Quotes & Links #61

1) nytimes.com/upshot: Why Americans Don’t Want to Soak the Rich

This core question — How much should the government use its power to tax and spend to redistribute wealth in pursuit of a more equal society? — has been at the root of ideological clashes around the world and throughout history. Yet in American politics in recent years, it has manifested itself in a narrow, partisan debate over whether the top marginal income tax rate should be 35 percent or 39.6 percent.

2) vox.com: Americans think immigrants used to pull themselves up by their bootstraps. That’s wrong.

The result: as of 1900, immigrants were actually in higher-paying positions than natives in most states. In some states, immigrants were in occupations that paid as much as 20 percent (or even, in New Mexico, 40 percent) more than the occupations natives held:

Hm. Did not know that.

3) macromarketmusings.com: It Takes A Regime Shift to Raise an Economy

Again, I think the ZLB debate is becoming moot for the U.S. economy. But this discussion highlights why I believe greater use of fiscal policy over the past few years would not have heralded a stronger recovery.

David Beckworth’s comments on Ben Bernanke’s blogpost. He would’ve liked to see a regime shift to NGDP targeting.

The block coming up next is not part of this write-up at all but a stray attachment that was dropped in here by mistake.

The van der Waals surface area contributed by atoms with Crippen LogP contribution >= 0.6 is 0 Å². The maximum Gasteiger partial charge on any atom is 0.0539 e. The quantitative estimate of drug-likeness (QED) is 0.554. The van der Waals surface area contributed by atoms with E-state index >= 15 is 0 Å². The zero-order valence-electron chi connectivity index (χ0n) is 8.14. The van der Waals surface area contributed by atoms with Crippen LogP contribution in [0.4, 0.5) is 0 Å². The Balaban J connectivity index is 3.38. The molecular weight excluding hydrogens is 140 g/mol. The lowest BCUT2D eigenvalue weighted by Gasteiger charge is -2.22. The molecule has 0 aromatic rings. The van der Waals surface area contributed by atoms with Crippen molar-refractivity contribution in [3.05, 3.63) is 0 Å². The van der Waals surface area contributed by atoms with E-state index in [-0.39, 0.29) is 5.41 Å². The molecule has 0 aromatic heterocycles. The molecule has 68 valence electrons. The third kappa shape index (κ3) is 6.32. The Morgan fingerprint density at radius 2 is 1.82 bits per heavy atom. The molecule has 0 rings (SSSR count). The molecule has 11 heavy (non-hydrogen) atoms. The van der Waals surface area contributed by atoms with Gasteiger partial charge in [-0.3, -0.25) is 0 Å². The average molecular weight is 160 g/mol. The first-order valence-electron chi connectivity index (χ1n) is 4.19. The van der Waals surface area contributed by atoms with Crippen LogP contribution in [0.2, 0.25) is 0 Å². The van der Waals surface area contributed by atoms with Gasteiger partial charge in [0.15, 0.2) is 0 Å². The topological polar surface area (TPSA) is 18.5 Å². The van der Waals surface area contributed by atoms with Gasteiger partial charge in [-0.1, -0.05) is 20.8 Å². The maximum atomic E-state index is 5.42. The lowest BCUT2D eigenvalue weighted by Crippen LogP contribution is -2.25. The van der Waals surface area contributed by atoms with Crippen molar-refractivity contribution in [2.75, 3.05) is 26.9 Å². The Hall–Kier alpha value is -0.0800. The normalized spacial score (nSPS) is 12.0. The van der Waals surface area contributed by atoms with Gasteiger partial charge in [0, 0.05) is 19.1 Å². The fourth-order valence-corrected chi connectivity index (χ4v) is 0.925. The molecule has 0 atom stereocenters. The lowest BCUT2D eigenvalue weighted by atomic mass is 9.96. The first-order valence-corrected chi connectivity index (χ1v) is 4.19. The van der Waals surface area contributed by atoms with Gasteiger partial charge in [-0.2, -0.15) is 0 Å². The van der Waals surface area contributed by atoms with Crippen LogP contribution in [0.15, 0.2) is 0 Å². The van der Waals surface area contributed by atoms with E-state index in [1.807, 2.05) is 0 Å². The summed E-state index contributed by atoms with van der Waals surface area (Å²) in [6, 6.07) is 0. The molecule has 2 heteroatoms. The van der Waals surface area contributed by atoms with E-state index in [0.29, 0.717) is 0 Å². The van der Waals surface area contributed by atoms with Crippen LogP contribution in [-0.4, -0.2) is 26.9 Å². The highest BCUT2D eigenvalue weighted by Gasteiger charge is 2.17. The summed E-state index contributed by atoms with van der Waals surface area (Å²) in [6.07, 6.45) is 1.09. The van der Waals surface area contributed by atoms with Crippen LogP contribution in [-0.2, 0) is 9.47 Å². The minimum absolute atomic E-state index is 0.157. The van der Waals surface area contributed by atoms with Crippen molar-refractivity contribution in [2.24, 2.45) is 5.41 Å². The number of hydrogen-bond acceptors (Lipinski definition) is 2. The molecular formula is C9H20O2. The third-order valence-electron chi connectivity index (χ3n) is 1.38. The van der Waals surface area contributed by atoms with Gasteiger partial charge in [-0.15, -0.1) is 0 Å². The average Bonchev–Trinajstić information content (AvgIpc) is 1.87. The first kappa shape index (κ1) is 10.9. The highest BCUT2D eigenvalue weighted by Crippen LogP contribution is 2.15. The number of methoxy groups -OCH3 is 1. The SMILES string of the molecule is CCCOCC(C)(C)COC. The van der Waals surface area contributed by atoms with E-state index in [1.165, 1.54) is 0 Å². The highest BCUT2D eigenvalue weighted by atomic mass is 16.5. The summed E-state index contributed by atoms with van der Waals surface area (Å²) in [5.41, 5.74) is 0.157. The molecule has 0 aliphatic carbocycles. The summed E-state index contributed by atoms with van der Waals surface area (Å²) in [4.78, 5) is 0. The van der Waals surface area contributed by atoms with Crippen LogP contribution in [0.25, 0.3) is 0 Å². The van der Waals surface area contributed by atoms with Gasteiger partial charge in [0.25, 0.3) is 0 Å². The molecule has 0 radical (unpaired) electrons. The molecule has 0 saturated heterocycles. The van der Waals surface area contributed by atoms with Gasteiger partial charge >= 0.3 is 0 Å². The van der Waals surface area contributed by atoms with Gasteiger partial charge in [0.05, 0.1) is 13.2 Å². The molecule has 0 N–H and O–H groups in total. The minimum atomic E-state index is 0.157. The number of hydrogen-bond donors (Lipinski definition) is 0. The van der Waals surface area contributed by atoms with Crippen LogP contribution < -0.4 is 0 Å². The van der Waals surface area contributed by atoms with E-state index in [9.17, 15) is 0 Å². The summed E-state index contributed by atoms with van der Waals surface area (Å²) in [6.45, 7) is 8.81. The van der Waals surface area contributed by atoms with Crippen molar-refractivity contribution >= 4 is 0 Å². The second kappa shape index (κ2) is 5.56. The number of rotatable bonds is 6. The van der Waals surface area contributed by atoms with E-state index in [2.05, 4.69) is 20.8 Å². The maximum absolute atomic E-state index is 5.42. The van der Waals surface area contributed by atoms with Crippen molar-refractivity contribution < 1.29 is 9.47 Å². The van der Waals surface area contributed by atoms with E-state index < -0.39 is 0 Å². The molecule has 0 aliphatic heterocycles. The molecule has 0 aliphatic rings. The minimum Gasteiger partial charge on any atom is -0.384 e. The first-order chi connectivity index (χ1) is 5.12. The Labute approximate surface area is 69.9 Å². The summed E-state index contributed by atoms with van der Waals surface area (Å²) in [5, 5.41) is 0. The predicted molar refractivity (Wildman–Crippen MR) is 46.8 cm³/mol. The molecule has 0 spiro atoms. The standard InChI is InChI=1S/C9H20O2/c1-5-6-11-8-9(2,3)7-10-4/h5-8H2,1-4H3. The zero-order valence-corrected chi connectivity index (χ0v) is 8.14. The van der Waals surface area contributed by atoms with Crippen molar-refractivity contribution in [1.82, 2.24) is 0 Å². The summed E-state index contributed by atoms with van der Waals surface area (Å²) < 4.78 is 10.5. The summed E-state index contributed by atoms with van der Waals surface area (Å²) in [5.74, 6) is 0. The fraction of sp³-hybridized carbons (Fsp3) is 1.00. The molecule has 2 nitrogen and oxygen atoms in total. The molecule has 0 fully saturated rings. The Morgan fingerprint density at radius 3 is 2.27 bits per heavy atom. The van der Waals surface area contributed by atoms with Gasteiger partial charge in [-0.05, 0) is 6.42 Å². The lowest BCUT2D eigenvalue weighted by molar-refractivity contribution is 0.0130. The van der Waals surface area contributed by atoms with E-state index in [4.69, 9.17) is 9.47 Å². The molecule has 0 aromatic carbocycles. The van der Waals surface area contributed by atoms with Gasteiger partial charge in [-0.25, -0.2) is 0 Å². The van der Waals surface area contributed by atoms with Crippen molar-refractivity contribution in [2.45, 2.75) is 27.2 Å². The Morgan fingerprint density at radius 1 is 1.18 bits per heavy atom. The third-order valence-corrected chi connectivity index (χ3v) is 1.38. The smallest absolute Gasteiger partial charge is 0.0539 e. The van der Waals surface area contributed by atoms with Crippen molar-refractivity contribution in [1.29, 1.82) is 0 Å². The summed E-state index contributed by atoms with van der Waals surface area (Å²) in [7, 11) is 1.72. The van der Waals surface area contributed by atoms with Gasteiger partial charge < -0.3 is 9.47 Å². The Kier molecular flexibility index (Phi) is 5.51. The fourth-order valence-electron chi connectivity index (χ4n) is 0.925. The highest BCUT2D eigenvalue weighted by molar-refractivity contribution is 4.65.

4) chronicle.com: Our Celebrities, Ourselves

In fact, celebrity narratives are so pervasive, with so many being generated, that they have subordinated other narratives and commandeered other media, until one could argue that life itself has become the dominant medium of the new century, and celebrity its most compelling product.

5) vox.com: The 3 laws of social science
CLICKBAIT!

6) overcomingbias.com: Beware General Visible Prey
Some interesting thoughts on the Great Filter. Tyler Cowen responds.

7) faz.net: Was tun mit Google?

Am Ende droht dem Konzern eine Milliardenstrafe – nur mit welcher Begründung? In den Suchergebnissen waren einige Websites nicht deutlich genug zu sehen? Hat die Welt darauf wirklich gewartet? Ist das die wichtigste Diskussion über Google: wo genau der Link zu Ciao.de steht?

Die haben halt sonst nix zu tun. ¯\_(ツ)_/¯

8) vox.com: Why the Myers-Briggs test is totally meaningless
Jesus. Reminds of these weird questions people ask you that have 0 science behind them, too.

9) medium.com/bad-words: How to Struggle (Well)

Struggling well—facing, embracing, and overcoming one’s struggle—and struggling poorly—escaping, replacing, and ignoring one’s struggle—is one of the greatest and most necessary disciplines that we must master if we are to live, prosper, and blossom.

I’m never quite sure whether I agree with Umair Haque, but I really like to read his thoughts – often phrased so general that I can relate somewhat somehow. Well, his advice: “Breathe. Look up. See the mountain. Accept the gift.

10) indiskretionehrensache.de: Google Streetview – eine Fallstudie für die Folgen der deutschen Technophobie
Wie beim Waldsterben. Ich habe das ganze damals auch sehr entgeistert verfolgt.

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